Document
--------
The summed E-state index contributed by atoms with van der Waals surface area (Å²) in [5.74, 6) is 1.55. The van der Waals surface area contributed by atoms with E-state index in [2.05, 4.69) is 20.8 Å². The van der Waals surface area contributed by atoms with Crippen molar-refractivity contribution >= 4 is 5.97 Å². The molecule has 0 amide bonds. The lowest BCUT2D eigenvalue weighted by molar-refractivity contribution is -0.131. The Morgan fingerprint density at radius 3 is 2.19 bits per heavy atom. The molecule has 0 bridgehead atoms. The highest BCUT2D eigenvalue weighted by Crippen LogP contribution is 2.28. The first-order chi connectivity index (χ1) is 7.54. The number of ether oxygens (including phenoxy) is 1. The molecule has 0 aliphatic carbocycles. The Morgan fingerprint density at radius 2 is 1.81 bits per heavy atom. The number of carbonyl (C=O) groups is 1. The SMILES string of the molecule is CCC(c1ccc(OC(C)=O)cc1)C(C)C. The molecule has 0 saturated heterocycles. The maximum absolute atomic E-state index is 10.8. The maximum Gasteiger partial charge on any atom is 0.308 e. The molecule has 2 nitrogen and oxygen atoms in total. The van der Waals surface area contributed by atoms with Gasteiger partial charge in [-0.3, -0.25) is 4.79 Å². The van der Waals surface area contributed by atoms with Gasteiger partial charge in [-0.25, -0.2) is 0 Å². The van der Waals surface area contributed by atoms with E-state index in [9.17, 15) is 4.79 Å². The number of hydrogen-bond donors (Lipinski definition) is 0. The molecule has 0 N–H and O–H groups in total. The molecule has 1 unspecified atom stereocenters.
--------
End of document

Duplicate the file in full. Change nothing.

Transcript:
The summed E-state index contributed by atoms with van der Waals surface area (Å²) in [5.74, 6) is 1.55. The van der Waals surface area contributed by atoms with E-state index in [2.05, 4.69) is 20.8 Å². The van der Waals surface area contributed by atoms with Crippen molar-refractivity contribution >= 4 is 5.97 Å². The molecule has 0 amide bonds. The lowest BCUT2D eigenvalue weighted by molar-refractivity contribution is -0.131. The Morgan fingerprint density at radius 3 is 2.19 bits per heavy atom. The molecule has 0 bridgehead atoms. The highest BCUT2D eigenvalue weighted by Crippen LogP contribution is 2.28. The first-order chi connectivity index (χ1) is 7.54. The number of ether oxygens (including phenoxy) is 1. The molecule has 0 aliphatic carbocycles. The Morgan fingerprint density at radius 2 is 1.81 bits per heavy atom. The number of carbonyl (C=O) groups is 1. The SMILES string of the molecule is CCC(c1ccc(OC(C)=O)cc1)C(C)C. The molecule has 0 saturated heterocycles. The maximum absolute atomic E-state index is 10.8. The maximum Gasteiger partial charge on any atom is 0.308 e. The molecule has 2 nitrogen and oxygen atoms in total. The van der Waals surface area contributed by atoms with Gasteiger partial charge in [-0.3, -0.25) is 4.79 Å². The van der Waals surface area contributed by atoms with Gasteiger partial charge in [-0.25, -0.2) is 0 Å². The van der Waals surface area contributed by atoms with E-state index in [9.17, 15) is 4.79 Å². The number of hydrogen-bond donors (Lipinski definition) is 0. The molecule has 0 N–H and O–H groups in total. The molecule has 1 unspecified atom stereocenters.